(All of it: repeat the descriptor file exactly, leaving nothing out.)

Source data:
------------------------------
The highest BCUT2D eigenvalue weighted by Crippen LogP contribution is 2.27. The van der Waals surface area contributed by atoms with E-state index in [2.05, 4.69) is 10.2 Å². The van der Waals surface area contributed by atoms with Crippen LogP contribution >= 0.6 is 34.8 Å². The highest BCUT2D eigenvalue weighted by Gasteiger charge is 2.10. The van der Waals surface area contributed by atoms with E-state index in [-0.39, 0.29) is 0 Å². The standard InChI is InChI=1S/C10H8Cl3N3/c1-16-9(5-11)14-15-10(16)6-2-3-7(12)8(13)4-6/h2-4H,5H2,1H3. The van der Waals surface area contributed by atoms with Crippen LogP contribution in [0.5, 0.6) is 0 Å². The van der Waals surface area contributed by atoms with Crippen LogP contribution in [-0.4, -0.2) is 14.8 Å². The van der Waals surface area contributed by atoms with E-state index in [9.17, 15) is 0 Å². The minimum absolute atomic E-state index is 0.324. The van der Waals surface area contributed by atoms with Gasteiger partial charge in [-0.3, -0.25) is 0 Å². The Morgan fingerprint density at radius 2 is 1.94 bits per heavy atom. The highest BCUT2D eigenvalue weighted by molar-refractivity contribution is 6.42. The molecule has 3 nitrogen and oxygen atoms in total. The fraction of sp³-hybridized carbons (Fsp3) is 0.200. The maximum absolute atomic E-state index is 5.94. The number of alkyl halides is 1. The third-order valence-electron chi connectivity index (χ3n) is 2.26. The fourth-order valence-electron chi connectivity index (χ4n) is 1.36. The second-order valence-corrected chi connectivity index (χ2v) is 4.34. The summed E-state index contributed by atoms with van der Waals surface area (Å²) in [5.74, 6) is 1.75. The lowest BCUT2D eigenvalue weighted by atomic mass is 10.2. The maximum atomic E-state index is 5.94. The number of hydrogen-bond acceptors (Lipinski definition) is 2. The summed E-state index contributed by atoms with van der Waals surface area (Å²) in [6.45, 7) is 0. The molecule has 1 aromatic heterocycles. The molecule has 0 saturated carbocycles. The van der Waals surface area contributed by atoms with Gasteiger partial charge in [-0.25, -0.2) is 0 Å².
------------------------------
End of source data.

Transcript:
The highest BCUT2D eigenvalue weighted by Crippen LogP contribution is 2.27. The van der Waals surface area contributed by atoms with E-state index in [2.05, 4.69) is 10.2 Å². The van der Waals surface area contributed by atoms with Crippen LogP contribution >= 0.6 is 34.8 Å². The highest BCUT2D eigenvalue weighted by Gasteiger charge is 2.10. The van der Waals surface area contributed by atoms with E-state index in [-0.39, 0.29) is 0 Å². The standard InChI is InChI=1S/C10H8Cl3N3/c1-16-9(5-11)14-15-10(16)6-2-3-7(12)8(13)4-6/h2-4H,5H2,1H3. The van der Waals surface area contributed by atoms with Crippen LogP contribution in [0.5, 0.6) is 0 Å². The van der Waals surface area contributed by atoms with Crippen LogP contribution in [-0.4, -0.2) is 14.8 Å². The van der Waals surface area contributed by atoms with E-state index in [9.17, 15) is 0 Å². The minimum absolute atomic E-state index is 0.324. The van der Waals surface area contributed by atoms with Gasteiger partial charge in [-0.3, -0.25) is 0 Å². The Morgan fingerprint density at radius 2 is 1.94 bits per heavy atom. The highest BCUT2D eigenvalue weighted by molar-refractivity contribution is 6.42. The molecule has 3 nitrogen and oxygen atoms in total. The fraction of sp³-hybridized carbons (Fsp3) is 0.200. The maximum absolute atomic E-state index is 5.94. The number of alkyl halides is 1. The third-order valence-electron chi connectivity index (χ3n) is 2.26. The fourth-order valence-electron chi connectivity index (χ4n) is 1.36. The second-order valence-corrected chi connectivity index (χ2v) is 4.34. The summed E-state index contributed by atoms with van der Waals surface area (Å²) in [5.74, 6) is 1.75. The lowest BCUT2D eigenvalue weighted by atomic mass is 10.2. The maximum atomic E-state index is 5.94. The number of hydrogen-bond acceptors (Lipinski definition) is 2. The summed E-state index contributed by atoms with van der Waals surface area (Å²) in [6.45, 7) is 0. The molecule has 1 aromatic heterocycles. The molecule has 0 saturated carbocycles. The van der Waals surface area contributed by atoms with Gasteiger partial charge in [-0.25, -0.2) is 0 Å².